Discovery’s Last Outpost Wins First Prize For Creativity

Todd Anderson (left) and Clint Greathouse put their creative building skills to good use for Alaskans in need in a new Discovery Channel series, Last Outpost, that premieres tonight. Photos by Discovery Channel.

Welding in the shop.

The 1958 Beechcraft starts to take shape.

Alex Packard works on the 1958 Beechcraft airplane.

If you’re an Alaskan or have spent significant time in the Last Frontier, there’s, a good chance that you’ve had to improvise, tweak and get creative to get something built, fixed or replaced.

Enter a new series from our friends at the Discovery Channel. Last Outpost makes its debut tonight (10 p.m. Pacific/Eastern; check your local listings). I had a chance to watch a preview episode and I really enjoyed the ingenuity displayed by the show’s lead fixer-uppers, Todd Anderson and Clint Greathouse.

“Sometimes I come up with some wacky ideas,” says Greathouse, a self-proclaimed “Alaska Cajun.”

Here’s a sneak peek clip:

 

In the episode that I watched, the guys and their crew had two tricky projects to build: A moving ice fishing hut for a Lake Louise trapper they converted out of a stinky camper shell; and a motorized outdoors-oriented wheelchair  that started out as an old sitting lawn mower for a paralyzed sportsman.

(Both customers also have moving  backstories as well.)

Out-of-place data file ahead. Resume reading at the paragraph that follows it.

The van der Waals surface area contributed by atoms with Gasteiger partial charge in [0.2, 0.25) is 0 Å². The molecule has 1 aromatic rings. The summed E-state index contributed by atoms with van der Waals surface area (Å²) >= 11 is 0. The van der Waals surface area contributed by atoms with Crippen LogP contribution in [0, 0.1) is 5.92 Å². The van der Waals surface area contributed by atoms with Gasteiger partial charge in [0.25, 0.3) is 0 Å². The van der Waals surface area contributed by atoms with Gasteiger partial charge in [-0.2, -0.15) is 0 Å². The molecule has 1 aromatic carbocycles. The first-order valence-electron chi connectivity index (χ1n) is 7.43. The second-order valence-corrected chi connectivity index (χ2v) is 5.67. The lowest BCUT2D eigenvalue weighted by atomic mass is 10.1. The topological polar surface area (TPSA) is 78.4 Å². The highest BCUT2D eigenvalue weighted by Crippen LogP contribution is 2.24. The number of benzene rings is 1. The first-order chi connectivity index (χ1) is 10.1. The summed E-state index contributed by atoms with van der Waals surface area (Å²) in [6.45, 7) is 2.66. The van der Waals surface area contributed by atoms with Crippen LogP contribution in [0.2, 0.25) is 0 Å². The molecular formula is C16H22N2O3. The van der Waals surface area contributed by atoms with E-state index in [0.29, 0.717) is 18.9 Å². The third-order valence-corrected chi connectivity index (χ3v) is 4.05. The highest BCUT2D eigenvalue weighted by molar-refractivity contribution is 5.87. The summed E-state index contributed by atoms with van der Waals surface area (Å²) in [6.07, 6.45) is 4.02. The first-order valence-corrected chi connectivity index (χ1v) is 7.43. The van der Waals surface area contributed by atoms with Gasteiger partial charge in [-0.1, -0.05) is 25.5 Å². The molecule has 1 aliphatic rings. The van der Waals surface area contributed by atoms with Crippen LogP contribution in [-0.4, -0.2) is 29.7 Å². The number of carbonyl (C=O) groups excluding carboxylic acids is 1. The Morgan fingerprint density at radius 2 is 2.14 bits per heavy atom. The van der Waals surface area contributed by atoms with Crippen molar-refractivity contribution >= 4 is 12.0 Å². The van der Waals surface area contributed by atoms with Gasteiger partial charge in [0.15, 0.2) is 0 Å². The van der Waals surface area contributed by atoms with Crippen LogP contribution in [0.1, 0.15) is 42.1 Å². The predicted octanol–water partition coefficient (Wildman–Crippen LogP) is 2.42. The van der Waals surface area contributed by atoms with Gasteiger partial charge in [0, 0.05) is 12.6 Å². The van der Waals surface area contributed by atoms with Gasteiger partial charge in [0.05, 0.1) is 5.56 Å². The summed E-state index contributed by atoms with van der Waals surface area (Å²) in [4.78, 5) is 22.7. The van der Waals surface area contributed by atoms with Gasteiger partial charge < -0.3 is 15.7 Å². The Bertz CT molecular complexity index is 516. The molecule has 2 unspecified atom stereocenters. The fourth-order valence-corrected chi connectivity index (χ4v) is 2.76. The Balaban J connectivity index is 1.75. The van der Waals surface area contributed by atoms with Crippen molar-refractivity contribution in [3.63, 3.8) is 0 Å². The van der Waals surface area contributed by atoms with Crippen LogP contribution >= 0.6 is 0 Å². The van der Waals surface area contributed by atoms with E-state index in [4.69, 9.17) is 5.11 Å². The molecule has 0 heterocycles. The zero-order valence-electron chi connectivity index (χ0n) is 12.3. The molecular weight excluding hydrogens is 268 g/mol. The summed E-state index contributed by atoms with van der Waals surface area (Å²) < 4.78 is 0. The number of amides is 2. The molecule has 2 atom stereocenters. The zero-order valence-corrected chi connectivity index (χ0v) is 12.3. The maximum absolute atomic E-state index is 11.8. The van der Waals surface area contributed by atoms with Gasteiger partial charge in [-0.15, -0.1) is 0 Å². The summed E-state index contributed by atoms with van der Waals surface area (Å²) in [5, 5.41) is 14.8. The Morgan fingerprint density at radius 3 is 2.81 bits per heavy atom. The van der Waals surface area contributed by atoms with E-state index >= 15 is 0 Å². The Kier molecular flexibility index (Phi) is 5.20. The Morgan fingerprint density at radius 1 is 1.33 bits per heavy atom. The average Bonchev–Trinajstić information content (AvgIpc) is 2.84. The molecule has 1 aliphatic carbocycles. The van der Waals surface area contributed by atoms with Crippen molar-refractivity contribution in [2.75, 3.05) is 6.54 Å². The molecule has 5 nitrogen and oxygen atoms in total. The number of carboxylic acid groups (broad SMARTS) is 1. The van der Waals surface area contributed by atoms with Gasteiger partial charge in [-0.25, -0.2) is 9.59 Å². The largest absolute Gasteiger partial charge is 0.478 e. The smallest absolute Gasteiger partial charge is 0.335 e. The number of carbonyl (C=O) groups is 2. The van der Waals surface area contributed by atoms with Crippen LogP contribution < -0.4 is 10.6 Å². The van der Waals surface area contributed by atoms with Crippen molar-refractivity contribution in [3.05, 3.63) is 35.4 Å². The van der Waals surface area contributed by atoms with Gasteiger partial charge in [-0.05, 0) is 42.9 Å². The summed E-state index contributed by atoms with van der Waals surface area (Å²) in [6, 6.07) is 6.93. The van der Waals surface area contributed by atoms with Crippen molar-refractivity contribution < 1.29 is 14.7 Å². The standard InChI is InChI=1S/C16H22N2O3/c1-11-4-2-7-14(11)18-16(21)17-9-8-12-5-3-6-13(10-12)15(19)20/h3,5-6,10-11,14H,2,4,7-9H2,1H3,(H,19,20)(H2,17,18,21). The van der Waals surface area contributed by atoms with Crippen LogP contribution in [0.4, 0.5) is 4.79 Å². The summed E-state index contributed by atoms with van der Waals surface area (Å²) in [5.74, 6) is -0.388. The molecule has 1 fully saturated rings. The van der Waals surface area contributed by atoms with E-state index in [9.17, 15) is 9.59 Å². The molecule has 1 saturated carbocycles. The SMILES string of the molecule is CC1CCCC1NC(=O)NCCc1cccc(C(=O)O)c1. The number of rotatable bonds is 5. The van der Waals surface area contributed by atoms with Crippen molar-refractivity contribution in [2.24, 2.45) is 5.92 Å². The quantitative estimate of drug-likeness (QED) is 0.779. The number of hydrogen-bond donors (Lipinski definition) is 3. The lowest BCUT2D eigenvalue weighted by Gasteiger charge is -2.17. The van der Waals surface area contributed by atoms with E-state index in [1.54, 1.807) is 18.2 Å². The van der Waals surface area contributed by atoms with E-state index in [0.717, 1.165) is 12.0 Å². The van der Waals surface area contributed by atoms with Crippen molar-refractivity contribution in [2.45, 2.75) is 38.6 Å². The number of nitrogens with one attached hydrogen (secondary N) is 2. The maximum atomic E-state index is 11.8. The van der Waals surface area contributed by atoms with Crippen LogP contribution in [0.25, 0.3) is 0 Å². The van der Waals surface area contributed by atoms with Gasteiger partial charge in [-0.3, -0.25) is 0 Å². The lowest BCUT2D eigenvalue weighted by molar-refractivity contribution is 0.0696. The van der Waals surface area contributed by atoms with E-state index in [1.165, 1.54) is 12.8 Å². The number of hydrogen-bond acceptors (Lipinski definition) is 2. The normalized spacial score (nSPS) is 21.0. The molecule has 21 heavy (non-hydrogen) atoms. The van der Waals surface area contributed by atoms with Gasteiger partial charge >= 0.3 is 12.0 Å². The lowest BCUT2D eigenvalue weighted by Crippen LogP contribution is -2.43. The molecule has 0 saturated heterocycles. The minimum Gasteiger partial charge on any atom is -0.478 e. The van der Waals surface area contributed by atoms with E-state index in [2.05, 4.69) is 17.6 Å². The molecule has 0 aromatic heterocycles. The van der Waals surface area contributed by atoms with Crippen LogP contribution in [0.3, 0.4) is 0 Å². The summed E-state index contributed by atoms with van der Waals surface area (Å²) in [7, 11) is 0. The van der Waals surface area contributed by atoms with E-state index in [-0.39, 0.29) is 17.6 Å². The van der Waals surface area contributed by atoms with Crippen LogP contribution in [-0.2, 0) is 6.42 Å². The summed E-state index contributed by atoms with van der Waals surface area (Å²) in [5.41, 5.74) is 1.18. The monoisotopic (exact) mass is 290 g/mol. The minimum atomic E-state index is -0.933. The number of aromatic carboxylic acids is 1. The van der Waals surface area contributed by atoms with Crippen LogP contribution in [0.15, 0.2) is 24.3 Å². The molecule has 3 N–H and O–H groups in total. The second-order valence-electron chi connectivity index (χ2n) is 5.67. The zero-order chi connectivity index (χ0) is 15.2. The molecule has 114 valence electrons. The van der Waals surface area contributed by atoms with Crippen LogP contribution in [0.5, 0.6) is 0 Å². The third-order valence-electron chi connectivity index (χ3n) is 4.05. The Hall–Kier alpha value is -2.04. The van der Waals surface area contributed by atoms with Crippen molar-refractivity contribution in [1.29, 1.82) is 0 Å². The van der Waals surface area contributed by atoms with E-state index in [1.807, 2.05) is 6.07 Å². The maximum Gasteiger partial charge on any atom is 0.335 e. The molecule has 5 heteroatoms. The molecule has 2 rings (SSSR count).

What I liked most about this show so far is how stealthy Greathouse and Anderson had to be to keep their projects at a reasonable budget and still manage to create custom pieces of gear for fellow tough-as-sandpaper, if not down-on-their-luck Alaskans.

There are so many reality TV shows about Alaska that it’s easy to feel overwhelmed by the genre. But like Homestead Rescue, which we featured a couple times in ASJ, Last Outpost sends a message that this state (or in Homestead Rescue’s case,  life off the grid in general, isn’t for everyone if there isn’t a little of mad scientist in you.

Alaska will chew up and spit out those who can’t adapt to the weather, the isolation, the dangers and the lack of easily attained materials. When you have a difficult restoration project, you better damn well have an open mind and the ability to look at what looks like a piece of junk and channel your inner Thomas Edison or Ben Franklin and go to work.

A tease for a future project centered on converting a small airplane fuselage into an indoor surival shelter (see the photo above). I’m curious what they’re going to do to get that plan to work.

 

 

 

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